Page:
Ireland captain Jonathan Sexton is not reading a lot into Australia’s recent results, given the quality of player they possess and their ability to often upset teams that are ranked above them.
The Wallabies lost two of the first three games of their European tour, falling to both France (30-29) and Italy (28-27). In the last twelve months the have suffered 11 defeats in 15 Tests.
Sexton knows Australia will be hurting from the Italian game last week, and is expecting to face them at their peak when they pitch up at the Aviva Stadium for Saturday night’s Bank of Ireland Nations Series finale.
“They are an outstanding team with very, very good individuals littered throughout it, so that’s the first thing,” insisted Sexton, who has a won six-and-lost four record against Australia.
“They have very good coaches and they are Australia! They love being the underdog, they love coming to play against teams that are maybe ranked ahead of them, or they see as a scalp and that’s where they come into their own.
“And they have done forever, as long as I can remember watching them. They’ve always had big performances in them, and they will be no different this week.”
Sexton has fond memories of winning the Lions series 2-1 Down Under in 2013, and he also had a key contribution during Ireland’s 2018 series success against Australia which saw them win Tests in Melbourne and Sydney.
He kicked 16 points as Joe Schmidt’s men levelled the series in the second Test, before landing five penalties in the decider as Ireland won a series on Australian soil for the first time since 1979.
With Sexton having a career average of 8.8 points per game when facing the Wallabies, Dave Rennie’s current crop know they must curb the Ireland skipper’s influence if they want to bounce back to winning ways.
The 37-year-old playmaker has declared himself fit and ‘ready to go’ after recovering from the dead leg he sustained during Ireland’s hard-fought 19-16 victory just under two weeks ago.
“(I’m) good. Trained today and yeah, ready to go,” admitted Sexton. “Last week was a bit of a struggle with swelling and fluid and stuff like that, so it was just managing that.
“Making sure I get the right amount of training in this week to be able to perform. But also not do too much that swells it up again, so no, it’s good to go. It feels good and I’m ready.”
The talismanic out-half, who was crowned the World Rugby Player of the Year in 2018, has been nominated for the prestigious award again, alongside his provincial and international team-mate Josh van der Flier.
While acknowledging that it is ‘always nice to be recognised’, Sexton would swap any individual honour for Ireland’s twelfth home victory in a row on Saturday as they look to end the calendar year on a collective high.
“It’s not something you go searching for, but to be recognised in that area (as a World Rugby Player of the Year nominee) is very special. I’d prefer a win and to play well on Saturday than win that.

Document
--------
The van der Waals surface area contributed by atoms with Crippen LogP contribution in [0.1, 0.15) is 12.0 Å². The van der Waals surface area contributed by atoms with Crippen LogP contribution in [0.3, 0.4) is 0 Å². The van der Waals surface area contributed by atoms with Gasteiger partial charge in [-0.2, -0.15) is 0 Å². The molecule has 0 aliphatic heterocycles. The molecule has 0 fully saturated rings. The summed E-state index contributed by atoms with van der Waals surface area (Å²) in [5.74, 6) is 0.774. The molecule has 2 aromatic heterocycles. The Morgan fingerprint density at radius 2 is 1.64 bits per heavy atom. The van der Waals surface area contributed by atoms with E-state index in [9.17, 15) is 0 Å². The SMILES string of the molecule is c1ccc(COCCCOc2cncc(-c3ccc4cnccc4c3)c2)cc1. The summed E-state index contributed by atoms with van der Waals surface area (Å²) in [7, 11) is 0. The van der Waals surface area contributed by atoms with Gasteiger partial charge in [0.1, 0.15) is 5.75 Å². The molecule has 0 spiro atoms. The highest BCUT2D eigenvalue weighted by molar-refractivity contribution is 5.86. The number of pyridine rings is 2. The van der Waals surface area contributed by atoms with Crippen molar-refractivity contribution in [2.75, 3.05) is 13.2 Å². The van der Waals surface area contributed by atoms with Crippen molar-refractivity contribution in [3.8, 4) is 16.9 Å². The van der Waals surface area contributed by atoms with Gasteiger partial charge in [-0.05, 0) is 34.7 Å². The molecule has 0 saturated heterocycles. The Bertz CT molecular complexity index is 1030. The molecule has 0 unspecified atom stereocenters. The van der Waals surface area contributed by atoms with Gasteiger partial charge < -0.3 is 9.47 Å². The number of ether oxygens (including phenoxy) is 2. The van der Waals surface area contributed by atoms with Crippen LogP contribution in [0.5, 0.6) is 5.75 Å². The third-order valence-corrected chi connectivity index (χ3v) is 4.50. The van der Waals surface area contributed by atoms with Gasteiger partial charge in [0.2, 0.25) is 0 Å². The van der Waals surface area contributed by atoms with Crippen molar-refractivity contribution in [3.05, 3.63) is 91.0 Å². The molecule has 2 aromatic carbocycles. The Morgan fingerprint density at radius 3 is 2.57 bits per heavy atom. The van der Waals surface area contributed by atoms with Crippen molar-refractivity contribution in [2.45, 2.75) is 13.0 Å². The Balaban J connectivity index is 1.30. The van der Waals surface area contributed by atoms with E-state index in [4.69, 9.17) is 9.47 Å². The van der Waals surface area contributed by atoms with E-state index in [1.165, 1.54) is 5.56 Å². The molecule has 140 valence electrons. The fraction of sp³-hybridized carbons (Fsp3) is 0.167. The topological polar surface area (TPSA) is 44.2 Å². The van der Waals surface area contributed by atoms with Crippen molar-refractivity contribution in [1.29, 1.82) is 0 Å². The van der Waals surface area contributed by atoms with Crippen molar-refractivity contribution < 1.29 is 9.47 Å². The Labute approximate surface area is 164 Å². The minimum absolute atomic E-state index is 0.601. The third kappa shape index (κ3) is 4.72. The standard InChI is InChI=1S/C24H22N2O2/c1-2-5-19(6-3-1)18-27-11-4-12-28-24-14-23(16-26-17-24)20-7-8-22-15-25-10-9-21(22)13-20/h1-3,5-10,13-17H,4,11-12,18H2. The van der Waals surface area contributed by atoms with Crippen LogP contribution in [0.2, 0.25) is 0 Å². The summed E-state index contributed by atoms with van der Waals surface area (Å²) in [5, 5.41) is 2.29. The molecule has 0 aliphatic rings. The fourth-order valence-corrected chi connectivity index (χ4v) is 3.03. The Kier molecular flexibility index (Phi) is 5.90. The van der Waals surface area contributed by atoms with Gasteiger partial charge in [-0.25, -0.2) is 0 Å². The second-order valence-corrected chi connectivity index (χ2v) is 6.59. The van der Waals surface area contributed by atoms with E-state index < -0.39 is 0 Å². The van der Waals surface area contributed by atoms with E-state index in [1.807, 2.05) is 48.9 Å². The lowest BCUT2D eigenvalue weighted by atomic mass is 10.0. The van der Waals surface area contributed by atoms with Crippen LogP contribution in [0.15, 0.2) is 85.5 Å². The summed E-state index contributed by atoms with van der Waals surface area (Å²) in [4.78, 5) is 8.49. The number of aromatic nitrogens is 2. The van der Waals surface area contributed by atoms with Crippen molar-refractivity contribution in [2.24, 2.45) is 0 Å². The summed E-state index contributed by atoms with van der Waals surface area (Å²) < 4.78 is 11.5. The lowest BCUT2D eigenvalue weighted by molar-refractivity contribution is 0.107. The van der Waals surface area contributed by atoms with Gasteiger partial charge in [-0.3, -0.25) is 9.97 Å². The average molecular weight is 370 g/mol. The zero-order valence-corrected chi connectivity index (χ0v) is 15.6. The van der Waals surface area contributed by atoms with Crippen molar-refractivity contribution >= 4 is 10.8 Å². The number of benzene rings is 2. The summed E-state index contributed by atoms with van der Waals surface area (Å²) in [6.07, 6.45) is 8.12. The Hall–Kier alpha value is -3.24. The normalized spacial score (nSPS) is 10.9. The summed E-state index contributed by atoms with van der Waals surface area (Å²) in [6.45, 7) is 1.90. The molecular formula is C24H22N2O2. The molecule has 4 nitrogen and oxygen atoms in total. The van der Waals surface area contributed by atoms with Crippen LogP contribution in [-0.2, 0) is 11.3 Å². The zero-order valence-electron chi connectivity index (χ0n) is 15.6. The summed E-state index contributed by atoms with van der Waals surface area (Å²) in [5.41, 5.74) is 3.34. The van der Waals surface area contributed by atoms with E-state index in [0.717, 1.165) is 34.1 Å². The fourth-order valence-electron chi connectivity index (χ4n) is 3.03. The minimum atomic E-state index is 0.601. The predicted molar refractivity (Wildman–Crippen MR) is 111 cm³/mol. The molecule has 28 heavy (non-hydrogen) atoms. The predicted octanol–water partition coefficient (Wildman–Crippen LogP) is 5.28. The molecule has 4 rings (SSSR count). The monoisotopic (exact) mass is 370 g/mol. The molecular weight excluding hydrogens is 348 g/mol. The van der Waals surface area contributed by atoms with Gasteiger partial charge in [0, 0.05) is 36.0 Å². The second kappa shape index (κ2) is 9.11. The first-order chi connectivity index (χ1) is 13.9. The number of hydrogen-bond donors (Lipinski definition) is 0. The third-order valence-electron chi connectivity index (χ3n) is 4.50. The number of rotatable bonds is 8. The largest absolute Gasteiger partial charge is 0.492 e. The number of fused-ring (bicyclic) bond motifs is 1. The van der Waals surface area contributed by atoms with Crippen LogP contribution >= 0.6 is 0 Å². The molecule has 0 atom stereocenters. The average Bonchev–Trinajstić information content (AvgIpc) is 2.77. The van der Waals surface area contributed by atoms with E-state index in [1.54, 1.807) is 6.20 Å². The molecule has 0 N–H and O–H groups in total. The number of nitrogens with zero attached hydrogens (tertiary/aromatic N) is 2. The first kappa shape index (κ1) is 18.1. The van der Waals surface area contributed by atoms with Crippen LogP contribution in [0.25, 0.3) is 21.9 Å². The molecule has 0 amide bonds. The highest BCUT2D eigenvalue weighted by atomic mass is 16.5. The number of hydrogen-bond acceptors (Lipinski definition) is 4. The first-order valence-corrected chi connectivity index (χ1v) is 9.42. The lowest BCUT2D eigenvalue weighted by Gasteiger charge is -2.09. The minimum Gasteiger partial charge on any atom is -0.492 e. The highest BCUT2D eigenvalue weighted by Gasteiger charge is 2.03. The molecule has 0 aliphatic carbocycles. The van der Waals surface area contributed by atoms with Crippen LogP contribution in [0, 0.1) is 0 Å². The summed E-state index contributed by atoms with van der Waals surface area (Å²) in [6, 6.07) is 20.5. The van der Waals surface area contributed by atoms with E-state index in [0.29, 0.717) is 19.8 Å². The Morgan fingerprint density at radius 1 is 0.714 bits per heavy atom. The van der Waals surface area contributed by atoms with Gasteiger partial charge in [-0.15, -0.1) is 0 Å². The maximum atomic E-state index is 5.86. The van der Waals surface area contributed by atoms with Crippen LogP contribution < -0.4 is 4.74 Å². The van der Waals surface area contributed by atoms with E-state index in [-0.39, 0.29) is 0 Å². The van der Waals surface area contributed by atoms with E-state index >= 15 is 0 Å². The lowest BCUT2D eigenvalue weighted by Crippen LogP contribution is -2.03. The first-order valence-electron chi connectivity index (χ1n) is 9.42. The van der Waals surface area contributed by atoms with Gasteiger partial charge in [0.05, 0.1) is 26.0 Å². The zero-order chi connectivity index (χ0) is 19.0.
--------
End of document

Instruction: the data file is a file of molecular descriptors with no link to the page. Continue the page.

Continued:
“Ultimately at the end of the day it’s opinion, whereas what you produce on Saturday is what it is, it’s what you see. It’s the only thing that you can control, so all my focus is on that. Like I said, to be recognised is enough.”
Head coach Andy Farrell conceded that Ireland’s performance against Fiji last Saturday was ‘pretty underwhelming’, as they failed to put the Pacific Islanders to the sword despite Albert Tuisue’s red card and yellows for Manasa Saulo and Api Ratuniyarawa.
Sexton says it is ‘something they need to put right’ this week, especially with the requirement to produce strong performances week on week so vital with regards to next year’s Rugby World Cup.
“It (the performance against Fiji) certainly wasn’t at the level that we want and that we expect of each other,” noted the Dubliner, who made his Ireland debut against Fiji 13 years ago.
It’s a collective thing and something that we need to try and put right this week, against a team that will be hurting from the Italian game, but also a team that was a couple of minutes away from beating France in Paris.
“It was the majority of the first team that were playing and that’s why it was disappointing. It’s always tough to come back after a good victory the week before, but at the same time, come World Cup or Six Nations, you need to produce week on week.
“Yeah, we made a few changes based on injuries, they weren’t selection things. They were literally guys weren’t fit and you know we need to be better come World Cup.”
He added: “Playing against a team, you know we’ve got Tonga in our pool and they’ll find you out. They’re good teams now, you look at the Fijian coaching team and it’s pretty impressive. They were good and we didn’t hit the standards that we wanted to.”
Ireland have the opportunity to complete a clean sweep of Bank of Ireland Nations Series wins this weekend, as well as retaining the Lansdowne Cup at Irish Rugby HQ for the first time since 2016.
Sexton remains very much performance-driven and knows that if the team can fire again on all cylinders, the result should follow in front of a capacity Aviva Stadium crowd.
“It’s not really about a clean sweep, it’s just about the next game and getting a brilliant performance out there.
“When you get to international rugby, it’s about winning of course, but you’re never truly satisfied until you play well and you win.
“Then you can be content in the dressing room afterwards and enjoy a beer together. But when you don’t play well and you win, you might as well be in a losing dressing room. Not quite, but nearly.”